Wiping the dust off of one of rock’s most underplayed classics from the late 1960s
Rolling on with the irreverent look and tribute to rock music’s greats and giants, the clock is rolled back rapidly as we are hurtled through time to 1969 with Cream’s “Badge”. Considered by many to be the height of Cream’s short lived but hugely important and influential reign as Britain’s premier rock music group in the late sixties. Included on their final album, appropriately titled Goodbye, “Badge” has the backing of Eric Clapton and George Harrison’s writing talents coupled with influences from Ringo Starr, Ginger Baker and Jack Bruce, the last two the remaining members of the band along with Clapton. This, almost unbelievable, grouping of some of the best talents of the era come together to create an underrated and vastly uncelebrated classic of rock and roll.
The music industry and scene was changing in 1969, a turbulent and whirlwind change to cap off a decade that was dominated by the rise and rise of popular music, alternative and underground scenes and the emergence of so many different genres of new music. It is therefore no surprise that a band like Cream had achieved stellar success, not least, making a superstar out of Eric Clapton and assuring his place as one of the greatest guitarists all the way through until today. Thus when the band decided they were to progress their own separate ways, their final aptly titled album Goodbye was decided that each member would individually write a song, coupled with their normal writing collaborations with each other.
The outcome for Clapton was “Badge” in which the sultan of guitarists consulted his close friend and contemporary George “heartbeat of The Beatles” Harrison. During a late night jamming session, the two were able to complete the basic lyrics and chord layouts of the track. Beatles drummer Ringo Starr then inadvertently stumbled into the session, his intoxicated ramblings apparently responsible for the very 60s line “I told you ‘bout the swans, that live in the park”. The title of the song remains somewhat cryptic, with plenty of theories having been spawned over the years. One common theory is that the title is an anagram of the standard tuning of the guitars used during the production, those being EADGBE.
The truth in reality, however, is much simpler. Apparently, according to the late Harrison during an interview conducted previously, he stated that it was in fact a simple handwriting mistake. Having written bridge between sections of the chords and lyrics, Clapton and Starr, who could perhaps be forgiven for having had one too many cherrys, read the line as badge. Hence the song was titled and a legend was born, albeit through intoxicated means but hey, its rock and roll!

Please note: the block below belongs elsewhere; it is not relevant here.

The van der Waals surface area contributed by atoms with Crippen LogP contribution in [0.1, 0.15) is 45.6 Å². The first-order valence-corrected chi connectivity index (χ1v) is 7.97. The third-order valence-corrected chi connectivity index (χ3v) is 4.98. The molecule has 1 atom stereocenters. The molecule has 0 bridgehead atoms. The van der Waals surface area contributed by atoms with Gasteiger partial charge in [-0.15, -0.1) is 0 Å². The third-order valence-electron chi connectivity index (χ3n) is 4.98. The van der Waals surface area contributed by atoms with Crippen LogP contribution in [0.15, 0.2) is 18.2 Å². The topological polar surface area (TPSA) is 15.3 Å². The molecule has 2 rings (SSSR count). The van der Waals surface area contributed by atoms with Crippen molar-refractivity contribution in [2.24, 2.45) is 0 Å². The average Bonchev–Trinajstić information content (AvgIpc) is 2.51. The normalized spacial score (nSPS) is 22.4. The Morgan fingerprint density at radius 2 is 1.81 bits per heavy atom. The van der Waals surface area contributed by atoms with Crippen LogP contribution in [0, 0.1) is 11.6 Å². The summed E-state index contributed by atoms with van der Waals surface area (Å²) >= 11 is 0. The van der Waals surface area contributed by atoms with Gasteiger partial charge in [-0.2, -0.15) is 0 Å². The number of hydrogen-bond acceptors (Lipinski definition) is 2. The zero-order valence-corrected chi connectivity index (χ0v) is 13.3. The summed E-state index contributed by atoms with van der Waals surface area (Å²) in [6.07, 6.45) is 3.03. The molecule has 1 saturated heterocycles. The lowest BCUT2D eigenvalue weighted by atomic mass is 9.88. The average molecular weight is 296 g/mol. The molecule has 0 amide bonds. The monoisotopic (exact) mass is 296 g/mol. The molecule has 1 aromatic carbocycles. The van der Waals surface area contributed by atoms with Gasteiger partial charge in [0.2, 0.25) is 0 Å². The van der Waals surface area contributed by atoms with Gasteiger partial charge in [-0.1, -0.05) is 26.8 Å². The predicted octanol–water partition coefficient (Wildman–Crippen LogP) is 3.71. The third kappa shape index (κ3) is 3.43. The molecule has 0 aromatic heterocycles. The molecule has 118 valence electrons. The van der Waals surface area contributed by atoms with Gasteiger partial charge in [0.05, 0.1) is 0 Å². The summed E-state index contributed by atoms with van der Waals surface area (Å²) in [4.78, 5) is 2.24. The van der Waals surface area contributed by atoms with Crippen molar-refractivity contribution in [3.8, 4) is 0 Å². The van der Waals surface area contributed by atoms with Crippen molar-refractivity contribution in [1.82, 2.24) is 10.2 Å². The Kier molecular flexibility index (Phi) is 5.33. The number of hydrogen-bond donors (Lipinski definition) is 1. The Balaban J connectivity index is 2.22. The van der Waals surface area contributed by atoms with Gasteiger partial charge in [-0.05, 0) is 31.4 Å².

The true beauty of “Badge” is not in the various stories and history that surrounds the song but more in the actual music of the song itself. Acting as an unassuming little track in the middle of the Goodbye album, “Badge” offers the listener an insight and encapsulation of the late 1960s sound as a whole. Clapton’s lead guitar is strummingly brilliant before switching to his electrically charged, hauntingly resonant lead that erupts into the fiery solo. Ginger Baker’s almost muffled and subdued drums give the song a depth that reassures the listener that despite this journey of heartfelt love and possible heartbreak, not all things are that bad and there is a safety net. Couple these effects with a distant, almost forgotten piano that seems to faintly reach out and merely dust the listener like a light stroke on the back of one’s neck and the atmosphere and world that “Badge” creates is complete.
The song and the album as a whole proved to be a fitting swan song for one of the most important bands that Britain ever produced, not just in the 1960s but well beyond. Although looking back on their discography now, it could arguably be seen as being ever so slightly dated, the majority of the songs being relatively raw and, dare it be said, watered down versions of what the indiviual artists would produce in the future. A case in point would be that “Badge” arguably the best that Cream produced, is often regarded in the shadow of Clapton’s other solo bursting, fret board flying classic “Layla” that would appear only a year later as part of Layla and Other Assorted Love Songs by Derek and the Dominoes, his next venture. With credits such as one of Rock’s greatest love song and Grammy’s coming out of its ears, it is with no real surprise that songs like “Badge” are often overlooked for the much wider “Layla”. This should not take away from “Badge” or its popularity amongst the music community, solidifying it as one of Rock’s classics and certainly one of its most under played and unappreciated.
For more information on Eric Clapton or Cream’s 2005 reunion, check out their official websites. The track is also available from iTunes: http://www.cream2005.com/ and http://www.ericclapton.com